Algorithms themselves are works of incredible technological engineering and mathematical principles, and differ in range and applicability. But no matter the algorithm, the success and accuracy of the algorithms depends foremost on the amount of data. More data generally means better results from an algorithm -no matter the algorithm.
Where does this data come from? Depending on the algorithm and its function, most data is collected from common society. Algorithms need upwards of millions and billions of pieces of data to reach top efficiency, and this data must come from common folk. Manually inputted data from surveys will usually be limited in scope. Interacting with a web service, software, or app on mobile sends data to the algorithms that are in our daily lives. Web searches, shopping sites, credit card and reward card usage, mobile apps and services. Some AI “bots” crawl the web and collect data from different sites automatically.
Data comes from the people, and since the people hold their own sets of beliefs, behaviors, and biases, and this data is used in algorithms, the algorithms are using data collected that may be biased. Sometimes collected data is only from a certain sample in the population, such as those who choose to use a service over another.
When an AI machine incorporates this data into its function, it can’t detect bias from non-bias. It doesn’t really know how to discriminate intentionally. When it analyzes the data and learns to update its knowledge banks and functions, it does so from what it learned. If it learned things from biased beliefs, the output of the AI algorithm can be biased.
One example of biases is the AI bot Tay that Microsoft released on the 23rd of March, 2016 via Twitter, which had to be pulled 16 hours later. Tay was an AI that was a sophisticated learning algorithm that was programmed to act and learn how to be a “hipster” and be part of the younger crowd. Because Tay is simply a programmed algorithm with no real morals or self-awareness, and was programmed to assimilate all data into its neural network, this is exactly what it did. People fed the algorithm data by interacting with it and hilarity ensued. Tay became a racist and slandering piece of AI and had to be pulled from the public web.
Another slightly different instance of bias in algorithms is when patients in Arkansas and Idaho saw a drastic reduction in care hours and benefit payments. A woman with cerebral palsy who could barely do anything on her own went from 54 care hours per week to 30. A mother who had to forego her job to take care of a disabled son. New algorithms were in charge to classify patients based on input variables. To automate the system failed to account for many circumstances. Some of the data in the Idaho instance was flawed and thrown out, while other data was kept, reducing the total data, and reducing efficiency. AI algorithms aren’t self-reflective and can’t [currently] judge situations critically and fairly. While this is perhaps not a standard or direct instance of bias in algorithms, it shows that algorithms are restricted to their datasets and programming. These algorithms classify patients based on input data and can vary wildly depending on the person inputting the data. Output (hours or payments) can also vary wildly depending on what category the person is put into. That’s what the algorithm does, it judges and categorizes people in a straightforward and un-reflective manner.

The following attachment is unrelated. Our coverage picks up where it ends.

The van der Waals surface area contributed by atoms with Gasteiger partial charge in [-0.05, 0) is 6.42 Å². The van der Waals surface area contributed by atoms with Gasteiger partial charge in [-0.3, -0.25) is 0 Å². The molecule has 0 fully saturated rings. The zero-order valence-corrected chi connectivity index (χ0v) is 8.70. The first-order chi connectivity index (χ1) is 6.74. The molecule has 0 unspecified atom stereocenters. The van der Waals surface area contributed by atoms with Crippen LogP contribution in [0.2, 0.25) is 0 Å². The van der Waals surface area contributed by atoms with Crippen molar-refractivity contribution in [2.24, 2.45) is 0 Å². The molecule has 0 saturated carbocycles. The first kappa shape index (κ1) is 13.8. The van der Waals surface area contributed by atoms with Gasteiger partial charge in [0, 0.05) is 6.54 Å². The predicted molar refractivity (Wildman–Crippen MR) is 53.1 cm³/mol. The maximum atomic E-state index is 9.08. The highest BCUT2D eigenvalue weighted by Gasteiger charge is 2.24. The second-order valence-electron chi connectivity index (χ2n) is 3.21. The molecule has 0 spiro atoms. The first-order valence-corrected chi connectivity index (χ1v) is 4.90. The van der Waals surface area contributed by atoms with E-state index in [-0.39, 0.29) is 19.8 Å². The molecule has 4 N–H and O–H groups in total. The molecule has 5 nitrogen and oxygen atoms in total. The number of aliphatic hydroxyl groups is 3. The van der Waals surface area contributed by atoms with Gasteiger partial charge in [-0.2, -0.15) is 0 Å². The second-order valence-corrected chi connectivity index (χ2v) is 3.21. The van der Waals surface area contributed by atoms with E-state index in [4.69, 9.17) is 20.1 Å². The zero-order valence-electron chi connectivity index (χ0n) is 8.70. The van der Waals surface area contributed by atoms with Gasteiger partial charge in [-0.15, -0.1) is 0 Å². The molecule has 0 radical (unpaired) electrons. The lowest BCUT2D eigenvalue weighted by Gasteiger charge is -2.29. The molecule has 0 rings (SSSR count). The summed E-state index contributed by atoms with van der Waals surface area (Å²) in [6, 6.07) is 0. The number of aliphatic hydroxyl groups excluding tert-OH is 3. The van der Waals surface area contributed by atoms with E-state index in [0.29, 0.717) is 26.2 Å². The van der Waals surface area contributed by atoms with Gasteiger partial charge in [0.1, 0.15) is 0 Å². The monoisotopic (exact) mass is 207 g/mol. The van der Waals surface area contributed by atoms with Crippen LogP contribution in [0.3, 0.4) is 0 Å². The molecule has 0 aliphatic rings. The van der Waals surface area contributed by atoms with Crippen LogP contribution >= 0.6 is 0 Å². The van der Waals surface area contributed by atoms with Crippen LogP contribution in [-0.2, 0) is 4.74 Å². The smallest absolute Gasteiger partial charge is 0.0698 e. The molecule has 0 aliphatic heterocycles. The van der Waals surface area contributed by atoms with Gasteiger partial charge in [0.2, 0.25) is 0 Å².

Some may even go to say that Biased AI are much more dangerous than killer robots. A biased AI is a silent killer if it is instantiated in something like the healthcare field. An AI tailoring medicine regimens, treatments, and dosages are susceptible to error. Other algorithms might kill people’s careers if they are used in a business sense or education such as in ranking students for honor roll or grades, scholarships, etc.. or used in the hiring and position promotion in the corporate world. If an algorithm mispredicts based on a formula that doesn’t account for a specific set of circumstances, it might miss labeling someone correctly.
The first algorithm research had hopes for purely logical and unbiased machines, but this is not the case. Algorithms are not perfect and still prone to bias based on its functioning from the data that it is given. If the dataset is flawed or biased, the algorithms’ outputs and functions can be biased. Although a lot of it has to do with the data, an algorithm can also be flawed in its programming and method of instantiation. All the above can contribute to a biased or flawed algorithm. We are mostly to blame for AI biases, though.
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